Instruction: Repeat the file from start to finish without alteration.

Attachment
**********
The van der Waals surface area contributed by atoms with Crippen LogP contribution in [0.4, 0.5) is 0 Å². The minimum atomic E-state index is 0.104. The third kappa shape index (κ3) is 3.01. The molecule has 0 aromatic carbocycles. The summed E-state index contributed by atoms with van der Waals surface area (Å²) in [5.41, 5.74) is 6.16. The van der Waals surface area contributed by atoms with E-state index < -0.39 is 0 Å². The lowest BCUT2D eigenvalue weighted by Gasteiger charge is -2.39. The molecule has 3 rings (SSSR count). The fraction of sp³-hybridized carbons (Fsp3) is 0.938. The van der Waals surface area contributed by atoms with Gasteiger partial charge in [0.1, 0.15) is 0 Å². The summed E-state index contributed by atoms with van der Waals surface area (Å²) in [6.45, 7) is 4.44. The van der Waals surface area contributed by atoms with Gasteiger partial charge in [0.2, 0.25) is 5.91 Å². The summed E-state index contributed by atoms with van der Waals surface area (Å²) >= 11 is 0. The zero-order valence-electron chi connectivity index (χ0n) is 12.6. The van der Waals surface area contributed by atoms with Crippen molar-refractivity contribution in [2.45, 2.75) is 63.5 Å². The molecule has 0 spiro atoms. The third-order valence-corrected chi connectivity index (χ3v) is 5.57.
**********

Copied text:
The van der Waals surface area contributed by atoms with Crippen LogP contribution in [0.4, 0.5) is 0 Å². The minimum atomic E-state index is 0.104. The third kappa shape index (κ3) is 3.01. The molecule has 0 aromatic carbocycles. The summed E-state index contributed by atoms with van der Waals surface area (Å²) in [5.41, 5.74) is 6.16. The van der Waals surface area contributed by atoms with E-state index < -0.39 is 0 Å². The lowest BCUT2D eigenvalue weighted by Gasteiger charge is -2.39. The molecule has 3 rings (SSSR count). The fraction of sp³-hybridized carbons (Fsp3) is 0.938. The van der Waals surface area contributed by atoms with Gasteiger partial charge in [0.1, 0.15) is 0 Å². The summed E-state index contributed by atoms with van der Waals surface area (Å²) in [6.45, 7) is 4.44. The van der Waals surface area contributed by atoms with Gasteiger partial charge in [0.2, 0.25) is 5.91 Å². The summed E-state index contributed by atoms with van der Waals surface area (Å²) >= 11 is 0. The zero-order valence-electron chi connectivity index (χ0n) is 12.6. The van der Waals surface area contributed by atoms with Crippen molar-refractivity contribution in [2.45, 2.75) is 63.5 Å². The molecule has 0 spiro atoms. The third-order valence-corrected chi connectivity index (χ3v) is 5.57.